Planning plays a big role whenever an important meeting is ahead — especially if it’s a meeting with a CEO that could mean a great deal to your company. The executive-level people who will be listening are giving you a chunk of their valuable time, and you need to make sure that you’re making the most of it. You can have the most advanced and shiniest briefing room in the history of business meetings, but if you don’t manage to deliver your presentation flawlessly, persuasively and in a friendly tone, the contract can be swept off the table and the executive can be out of the door in the blink of an eye.
To help you prevent such disastrous events from happening, I’ve tried to put together a codex with a few simple hacks to help you ace every meeting with grace.
Know who you’re dealing with
This point is really crucial in all kinds of meetings, but the higher the stakes of the meeting, the more important it becomes. Assess all the information you can regarding the other company’s business history. This includes getting to know the details of your own history, if you’ve previously done business together. Know about the current state of the industry you’re both in, look up facts about their biggest competitors, find their strongest and weakest points.
As for the individuals, the better the connection you manage to establish, the better the communication. There aren’t any universal tips on getting along with someone (I wish there were sometimes!), but if you stick to honesty, straightforwardness and empathy, underlined with healthy self-confidence, you can’t go wrong. If you want more specific guidance on how to develop rapport with your clients, I highly recommend Neil Rackham’s SPIN methodology.
You need to “push” forward at every meeting, but at the same time, you can’t become pushy. ABC may work in some situations, but for large sales, you’re not going to get it done in one go, so don’t hesitate to schedule follow-on meetings — just make sure something is accomplished in each one.. The rule is not to push, but at the same time, you should be the one to come up with suggestions on where to move next or what the next steps could be. Keep the initiative!
Offer room for involvement
One of the biggest mistakes I see sales people make is talking too much. Even if you’re “giving” a presentation, you need to make it interactive, and you need to be doing a lot of listening. You can hardly have an impact on how much the client talks, we all know that, but you should watch how (and how much) you and your people talk. The language should be clear, straightforward and to the point, but not too dense. Also, it’s not just them who should be asking questions. Prepare your own to get the conversation going, and try building them in such a way that they clearly show how much you already know about them and their business. It shows that you’ve done your research, and that makes a very good impression. Again, I refer back to the SPIN methodology, which is a great way to plan your questions in advance, such that you guide every meeting towards a positive outcome.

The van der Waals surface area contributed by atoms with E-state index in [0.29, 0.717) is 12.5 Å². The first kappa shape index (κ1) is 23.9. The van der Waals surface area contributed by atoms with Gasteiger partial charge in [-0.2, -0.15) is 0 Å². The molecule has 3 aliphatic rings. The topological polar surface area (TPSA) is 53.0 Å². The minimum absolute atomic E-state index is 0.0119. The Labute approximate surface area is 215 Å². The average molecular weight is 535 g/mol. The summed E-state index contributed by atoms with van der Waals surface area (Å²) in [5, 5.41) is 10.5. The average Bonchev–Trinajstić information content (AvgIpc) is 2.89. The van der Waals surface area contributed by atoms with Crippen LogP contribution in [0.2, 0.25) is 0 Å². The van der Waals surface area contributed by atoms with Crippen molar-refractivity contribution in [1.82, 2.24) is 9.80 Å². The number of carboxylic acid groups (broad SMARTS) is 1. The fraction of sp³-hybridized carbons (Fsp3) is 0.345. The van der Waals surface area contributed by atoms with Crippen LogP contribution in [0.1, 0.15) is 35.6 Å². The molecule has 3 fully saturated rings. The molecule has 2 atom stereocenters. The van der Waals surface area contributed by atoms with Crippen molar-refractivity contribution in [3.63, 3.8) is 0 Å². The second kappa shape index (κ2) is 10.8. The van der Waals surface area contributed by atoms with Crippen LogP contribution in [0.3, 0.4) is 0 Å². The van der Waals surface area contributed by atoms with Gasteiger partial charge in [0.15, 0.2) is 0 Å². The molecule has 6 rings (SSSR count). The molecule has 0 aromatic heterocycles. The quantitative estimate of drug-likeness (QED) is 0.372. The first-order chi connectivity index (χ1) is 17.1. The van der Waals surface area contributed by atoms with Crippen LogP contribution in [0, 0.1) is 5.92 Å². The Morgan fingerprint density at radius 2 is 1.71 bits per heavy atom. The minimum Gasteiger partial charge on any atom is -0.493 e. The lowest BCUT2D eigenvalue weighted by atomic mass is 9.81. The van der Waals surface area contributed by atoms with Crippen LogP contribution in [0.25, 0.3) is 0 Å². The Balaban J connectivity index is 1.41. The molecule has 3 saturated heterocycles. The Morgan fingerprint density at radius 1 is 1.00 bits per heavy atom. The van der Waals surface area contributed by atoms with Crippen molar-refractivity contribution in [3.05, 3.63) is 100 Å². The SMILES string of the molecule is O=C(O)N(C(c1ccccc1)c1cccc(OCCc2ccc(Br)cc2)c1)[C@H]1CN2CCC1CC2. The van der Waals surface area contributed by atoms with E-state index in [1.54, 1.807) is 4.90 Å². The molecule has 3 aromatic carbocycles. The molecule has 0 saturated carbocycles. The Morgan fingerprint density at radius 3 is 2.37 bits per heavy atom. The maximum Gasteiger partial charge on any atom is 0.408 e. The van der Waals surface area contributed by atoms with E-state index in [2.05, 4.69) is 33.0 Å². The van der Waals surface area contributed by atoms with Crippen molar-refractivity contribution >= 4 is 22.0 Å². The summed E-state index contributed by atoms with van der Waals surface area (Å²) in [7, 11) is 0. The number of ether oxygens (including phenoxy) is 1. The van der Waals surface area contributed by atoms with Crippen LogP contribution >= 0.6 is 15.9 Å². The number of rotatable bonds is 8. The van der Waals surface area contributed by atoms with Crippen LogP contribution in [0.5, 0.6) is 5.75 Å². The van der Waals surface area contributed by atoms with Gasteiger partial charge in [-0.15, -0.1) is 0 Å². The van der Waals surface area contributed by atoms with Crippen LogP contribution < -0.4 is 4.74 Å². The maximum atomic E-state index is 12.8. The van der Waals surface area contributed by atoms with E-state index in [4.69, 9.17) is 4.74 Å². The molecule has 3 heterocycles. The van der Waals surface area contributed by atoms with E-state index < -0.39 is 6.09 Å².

Plan and rehearse
Particularly if you’re a veteran, you may often skip this step. That’s a mistake. Just because you’ve done this a 1,000 times doesn’t mean you shouldn’t rehearse. You think John Chambers doesn’t rehearse? You think Obama doesn’t rehearse? You think Tony Robbins doesn’t rehearse? No matter the industry, think of the most persuasive person you know, and I guarantee they rehearse all of their speeches, presentations, press conferences, and everything else much much more than you imagine. You should do the same. And if it’s a meeting with multiple team-members from your side, you should rehearse with the team. Make a rough outline of a script for the meeting. Of course, it can’t be planned word by word, but choose people based on their individual strengths and knowledge, and assign them to talk about their areas of expertise. Put together all the important points you want to communicate, and make sure that they all get covered in the course of the meeting. If there will be more than one executive present, spread the attention evenly among all of them. Approaching and acknowledging everyone in the room will give you a much better score.